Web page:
3. Be the hometown favorite. The essence of local store marketing is connecting yourself to the pulse of your community. As a locally owned small business, you have opportunities national chains simply can't duplicate.
It's a fact that people have a soft spot for neighborhood merchants who support local causes. Sponsor a community event. Donate food for a good cause. Tell your local little league that any winning team showing up at your door in its entirety for ice cream will receive extra scoops for free. Your support and good will, expressed in ways that are important to your community, will make your restaurant the go-to place in town.
4. Give away your product. Have you ever considered that giving a 100% discount one time may be more valuable in the long run than a 10% discount offered on 10 occasions?
A highly effective effective promotional program for restaurants is built around giveaways for people who have just moved into town. These are folks who are trying to feel connected to their new community. What better way to discover a great restaurant than to receive a coupon in the mail for a free dinner with no strings attached?
You can also use a freebie to bring back past customers—or to reward continuing patronage. Say you've noticed a customer who comes in five or six times a month for lunch. After a couple months of this, what if you approached the person's table and said, "You're such a good customer, today it's on the house." You don't think that person will tell 10 of his or her best friends about your amazing service?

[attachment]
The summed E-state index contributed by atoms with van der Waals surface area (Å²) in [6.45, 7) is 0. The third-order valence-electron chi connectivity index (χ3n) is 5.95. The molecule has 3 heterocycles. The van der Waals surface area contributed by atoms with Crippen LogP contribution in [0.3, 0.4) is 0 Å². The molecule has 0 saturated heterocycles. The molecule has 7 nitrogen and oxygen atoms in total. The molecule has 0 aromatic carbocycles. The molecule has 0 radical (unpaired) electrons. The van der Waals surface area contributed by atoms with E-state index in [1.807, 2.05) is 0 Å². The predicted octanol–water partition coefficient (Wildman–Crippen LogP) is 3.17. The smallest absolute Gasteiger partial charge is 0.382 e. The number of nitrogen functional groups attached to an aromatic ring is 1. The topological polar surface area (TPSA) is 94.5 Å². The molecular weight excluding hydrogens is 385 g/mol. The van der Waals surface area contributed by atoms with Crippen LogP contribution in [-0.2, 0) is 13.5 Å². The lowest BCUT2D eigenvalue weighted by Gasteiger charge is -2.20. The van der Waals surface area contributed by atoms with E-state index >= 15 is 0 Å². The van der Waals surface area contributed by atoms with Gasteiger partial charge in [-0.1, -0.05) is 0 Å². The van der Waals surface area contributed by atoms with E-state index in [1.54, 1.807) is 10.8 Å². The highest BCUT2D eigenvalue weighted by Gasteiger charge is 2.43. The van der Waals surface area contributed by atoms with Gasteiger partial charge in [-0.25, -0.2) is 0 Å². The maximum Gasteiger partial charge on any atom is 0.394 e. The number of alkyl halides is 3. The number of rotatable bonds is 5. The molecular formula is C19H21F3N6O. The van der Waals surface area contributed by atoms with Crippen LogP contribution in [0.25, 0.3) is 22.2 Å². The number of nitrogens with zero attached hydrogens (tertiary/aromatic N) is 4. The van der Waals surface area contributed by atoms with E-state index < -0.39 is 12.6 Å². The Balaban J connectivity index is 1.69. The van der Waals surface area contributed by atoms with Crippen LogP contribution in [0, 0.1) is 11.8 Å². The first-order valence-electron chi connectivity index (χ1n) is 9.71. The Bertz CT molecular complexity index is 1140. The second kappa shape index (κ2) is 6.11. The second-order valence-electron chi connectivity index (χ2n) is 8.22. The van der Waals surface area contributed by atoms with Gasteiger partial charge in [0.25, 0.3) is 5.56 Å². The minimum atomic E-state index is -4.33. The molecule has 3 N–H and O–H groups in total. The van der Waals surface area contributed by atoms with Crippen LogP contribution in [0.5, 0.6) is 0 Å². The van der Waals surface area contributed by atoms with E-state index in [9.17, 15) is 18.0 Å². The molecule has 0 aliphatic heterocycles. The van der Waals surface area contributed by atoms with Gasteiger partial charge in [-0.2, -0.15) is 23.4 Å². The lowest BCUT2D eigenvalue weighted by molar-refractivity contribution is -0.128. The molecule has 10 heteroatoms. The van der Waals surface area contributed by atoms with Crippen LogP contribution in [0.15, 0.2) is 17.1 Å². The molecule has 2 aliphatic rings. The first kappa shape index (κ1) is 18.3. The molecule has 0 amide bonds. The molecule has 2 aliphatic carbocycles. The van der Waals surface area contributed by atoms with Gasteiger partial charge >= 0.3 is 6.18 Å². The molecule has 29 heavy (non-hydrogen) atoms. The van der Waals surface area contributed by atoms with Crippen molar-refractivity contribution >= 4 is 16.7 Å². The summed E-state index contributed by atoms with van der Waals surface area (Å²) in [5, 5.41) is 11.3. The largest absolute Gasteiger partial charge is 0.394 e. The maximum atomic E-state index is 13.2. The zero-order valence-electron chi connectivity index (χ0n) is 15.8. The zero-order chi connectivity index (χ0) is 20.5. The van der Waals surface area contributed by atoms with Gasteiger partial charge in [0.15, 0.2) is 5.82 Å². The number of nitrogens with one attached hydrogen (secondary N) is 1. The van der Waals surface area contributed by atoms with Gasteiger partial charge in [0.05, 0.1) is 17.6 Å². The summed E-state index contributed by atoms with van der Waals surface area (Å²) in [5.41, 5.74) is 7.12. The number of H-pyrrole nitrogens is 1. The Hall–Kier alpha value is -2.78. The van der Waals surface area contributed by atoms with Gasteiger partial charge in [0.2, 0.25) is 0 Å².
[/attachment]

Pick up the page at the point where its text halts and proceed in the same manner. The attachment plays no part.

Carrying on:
5. Practice "four walls" marketing. Every area of your restaurant should be well-thought-out as to how it will promote your product. This gets people to spend more at each visit.
Do you promote menu items on your walls? In the bar? Are special events or holiday offers listed in the restrooms? Four walls marketing extends to the limits of your parking lot or property line as well. Is your street signage readable and well-lit?
Servers should also be part of your sales strategy. Train your servers to suggestive-sell side dishes or specials. You can offer incentives to your wait staff, such as a $20 bonus to the person selling the most soup in an evening. (Just don't allow customers to be badgered as a result.)
6. Be outrageous. Wow your customers. Give them a customer experience so unique, so compelling, that they can't resist coming back.
T. Scott Gross, author of OUTRAGEOUS: Unforgettable Service, Guilt-free Selling, says that such experiences are created using four simple tactics: Have Fun; Create Traffic; Involve The Product; and Do Something Good For Others. And lest you think otherwise, providing these experiences can be inexpensive, or even free, for your business.
Cold Stone Creamery has built a reputation on, among other things, singing servers. Ford places white gloves in the trunks of its Explorer SUVs next to the spare tire, so owners don't have to dirty their hands when changing a flat. Zappos, the online shoe purveyor, has a 365-day return policy for unworn shoes— no questions asked.